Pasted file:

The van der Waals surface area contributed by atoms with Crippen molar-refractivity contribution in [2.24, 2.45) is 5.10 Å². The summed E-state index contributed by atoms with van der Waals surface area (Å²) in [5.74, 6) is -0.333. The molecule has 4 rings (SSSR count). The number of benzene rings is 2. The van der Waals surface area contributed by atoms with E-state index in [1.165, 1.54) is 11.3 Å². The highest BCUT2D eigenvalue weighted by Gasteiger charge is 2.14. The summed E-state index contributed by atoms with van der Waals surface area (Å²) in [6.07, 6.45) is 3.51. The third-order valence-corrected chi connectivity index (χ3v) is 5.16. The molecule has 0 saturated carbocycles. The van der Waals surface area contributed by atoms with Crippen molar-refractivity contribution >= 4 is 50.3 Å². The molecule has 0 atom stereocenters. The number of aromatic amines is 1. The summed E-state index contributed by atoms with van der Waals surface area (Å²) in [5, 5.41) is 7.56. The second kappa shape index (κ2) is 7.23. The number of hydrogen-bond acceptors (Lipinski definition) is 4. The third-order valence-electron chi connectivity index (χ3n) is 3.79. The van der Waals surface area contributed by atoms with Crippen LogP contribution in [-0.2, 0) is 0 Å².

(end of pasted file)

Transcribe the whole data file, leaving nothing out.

The van der Waals surface area contributed by atoms with Crippen molar-refractivity contribution in [2.24, 2.45) is 5.10 Å². The summed E-state index contributed by atoms with van der Waals surface area (Å²) in [5.74, 6) is -0.333. The molecule has 4 rings (SSSR count). The number of benzene rings is 2. The van der Waals surface area contributed by atoms with E-state index in [1.165, 1.54) is 11.3 Å². The highest BCUT2D eigenvalue weighted by Gasteiger charge is 2.14. The summed E-state index contributed by atoms with van der Waals surface area (Å²) in [6.07, 6.45) is 3.51. The third-order valence-corrected chi connectivity index (χ3v) is 5.16. The molecule has 0 saturated carbocycles. The van der Waals surface area contributed by atoms with Crippen molar-refractivity contribution >= 4 is 50.3 Å². The molecule has 0 atom stereocenters. The number of aromatic amines is 1. The summed E-state index contributed by atoms with van der Waals surface area (Å²) in [5, 5.41) is 7.56. The second kappa shape index (κ2) is 7.23. The number of hydrogen-bond acceptors (Lipinski definition) is 4. The third-order valence-electron chi connectivity index (χ3n) is 3.79. The van der Waals surface area contributed by atoms with Crippen LogP contribution in [-0.2, 0) is 0 Å².